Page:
The End of a Delusion

 Fighting an Invisible Enemy

 

Wikileaks exposes government fictions about the Afghan War

Alas it is no fun being a prophet when the truth of your predictions is so tragic.  The new revelations about the reality of the war in Afghanistan contained in the 92,000 documents published on the Wikileaks website exposes the war in Afghanistan as a classic case of political folly, a phenomenon which occurs when governments pursue a policy that the objective facts suggests is against the national interests, and it fingers Pakistan as the place to watch in the region.  Both revelations support arguments I have made in previous commentaries.

Wikileaks, a stateless website in cyberspace, is dedicated to exposing the lies and crimes of governments and corporations by publishing incriminating classified or confidential internal documents on the internet.  And this is by far the biggest leak of secret US government documents since the Pentagon Papers forty years ago. Although an embarrassed Obama administration is pursuing a criminal investigation with blood in their eyes, I believe leaking these documents is the highest exercise of the responsibility of citizenship in a free society.  It is the 21st century’s version of the Pentagon Papers. 

The Pentagon Papers were leaked to the New York Times as an act of conscience by Dr. Daniel Ellesberg – a Harvard trained PhD in economics and former Marine Corps officer who was a Top Secret military analyst for the RAND Corporation – and they changed the public perception of the war in Vietnam.  In 1996 R. W. Apple, an editor at the Times, recalled that they decided to publish the Pentagon Papers because they “demonstrated, among other things, that the Johnson Administration had systematically lied, not only to the public but also to Congress, about a subject of transcendent national interest and significance.  They revealed that the government had knowledge, early on, that the war would not likely be won, and that continuing the war would lead to many times more casualties than was ever admitted publicly. Further, the papers showed a deep cynicism towards the public and a disregard for safety of soldiers and civilians.”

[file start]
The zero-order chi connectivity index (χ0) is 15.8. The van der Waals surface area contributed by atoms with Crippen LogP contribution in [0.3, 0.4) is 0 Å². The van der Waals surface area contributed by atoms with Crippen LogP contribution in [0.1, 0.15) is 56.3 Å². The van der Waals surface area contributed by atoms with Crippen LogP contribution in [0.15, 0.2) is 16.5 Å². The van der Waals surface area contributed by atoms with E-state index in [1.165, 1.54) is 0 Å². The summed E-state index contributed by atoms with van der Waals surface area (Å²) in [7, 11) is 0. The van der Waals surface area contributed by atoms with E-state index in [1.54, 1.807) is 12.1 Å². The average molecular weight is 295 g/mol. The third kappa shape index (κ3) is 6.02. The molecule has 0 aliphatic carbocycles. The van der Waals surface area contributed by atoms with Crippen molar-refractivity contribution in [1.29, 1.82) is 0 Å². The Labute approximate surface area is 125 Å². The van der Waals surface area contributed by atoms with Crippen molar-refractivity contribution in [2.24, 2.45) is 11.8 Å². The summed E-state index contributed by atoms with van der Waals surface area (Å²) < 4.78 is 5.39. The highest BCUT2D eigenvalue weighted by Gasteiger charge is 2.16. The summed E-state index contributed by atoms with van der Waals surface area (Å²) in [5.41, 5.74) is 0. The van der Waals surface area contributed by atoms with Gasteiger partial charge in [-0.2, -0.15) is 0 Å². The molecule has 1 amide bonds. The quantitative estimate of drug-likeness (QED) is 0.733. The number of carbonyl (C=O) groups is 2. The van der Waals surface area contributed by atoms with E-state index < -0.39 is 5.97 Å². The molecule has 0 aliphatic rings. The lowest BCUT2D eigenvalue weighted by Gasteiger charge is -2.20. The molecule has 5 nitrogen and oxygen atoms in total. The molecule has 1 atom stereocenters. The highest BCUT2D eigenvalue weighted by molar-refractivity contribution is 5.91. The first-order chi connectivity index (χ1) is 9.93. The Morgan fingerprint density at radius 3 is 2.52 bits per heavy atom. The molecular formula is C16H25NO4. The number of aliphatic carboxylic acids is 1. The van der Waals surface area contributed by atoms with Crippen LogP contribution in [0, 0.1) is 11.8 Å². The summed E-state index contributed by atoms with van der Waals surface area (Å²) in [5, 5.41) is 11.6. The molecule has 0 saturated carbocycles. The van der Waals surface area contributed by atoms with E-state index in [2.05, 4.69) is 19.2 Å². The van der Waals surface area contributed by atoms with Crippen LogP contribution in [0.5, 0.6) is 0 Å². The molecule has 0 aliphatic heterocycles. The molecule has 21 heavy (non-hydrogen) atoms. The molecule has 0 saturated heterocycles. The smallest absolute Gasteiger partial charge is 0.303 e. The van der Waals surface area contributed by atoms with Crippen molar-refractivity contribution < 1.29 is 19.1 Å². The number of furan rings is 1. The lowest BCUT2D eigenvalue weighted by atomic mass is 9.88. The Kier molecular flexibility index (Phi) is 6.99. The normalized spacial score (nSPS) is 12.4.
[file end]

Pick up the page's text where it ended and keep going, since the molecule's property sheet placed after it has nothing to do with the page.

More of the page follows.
The revelations about the Johnson Administration’s conduct of the protracted conflict gave a big boost to the anti-war movement and signaled the beginning of the end.  The Wickileaks papers have the potential to provoke a similar reaction once we have time to digest their lessons.  From what I have been able to discern thus far by perusing the raw intelligence gathered from combatants on the front lines, and pondering the learned opinions of US intelligence analyst, it is clear that the Bush Administration never gave the war in Afghanistan its full attention because they were distracted by their decision to invade Iraq, an ideologically driven war of choice.  Under the cloak of retaliating against the perps in the 9/11 attack the Bushmen overthrew Iraq’s Sadam Hussein, who played no part in the assault, and let the architect of the attack, Osama bin Laden, who was based in Afghanistan, remain free to create more havoc.

Everything I have been warning about in my writings on the region is verified by these documents.  The killing of innocent civilians, an inevitable consequence of this type of warfare, is fuelling the resistance.  The American backed government does not have the allegiance of the masses; hence we are viewed by many Afghans as the enablers of a corrupt and unpopular regime. The most important revelation is that nuclear armed Pakistan is a divided country in which some parts of the national security apparatus such as the military supports their government’s US policy, and others such as the intelligence service is training and arming Afghan insurgents.   

While evaluating the full importance of these documents is beyond the scope of this commentary, I shall return to this subject again. However some of the benefits are obvious. First, the discourse disclosure of these documents has sparked strengthens our democracy. And the Administration is understandably alarmed because, in spite of massive propaganda designed to convince us otherwise, the Wikileaks papers clearly debunk the illusion that we are winning the war in Afghanistan.  And they strongly suggest that further infusions of US blood and treasure cannot alter this reality.

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Playthell Benjamin

Harlem, New York

July 27, 2010

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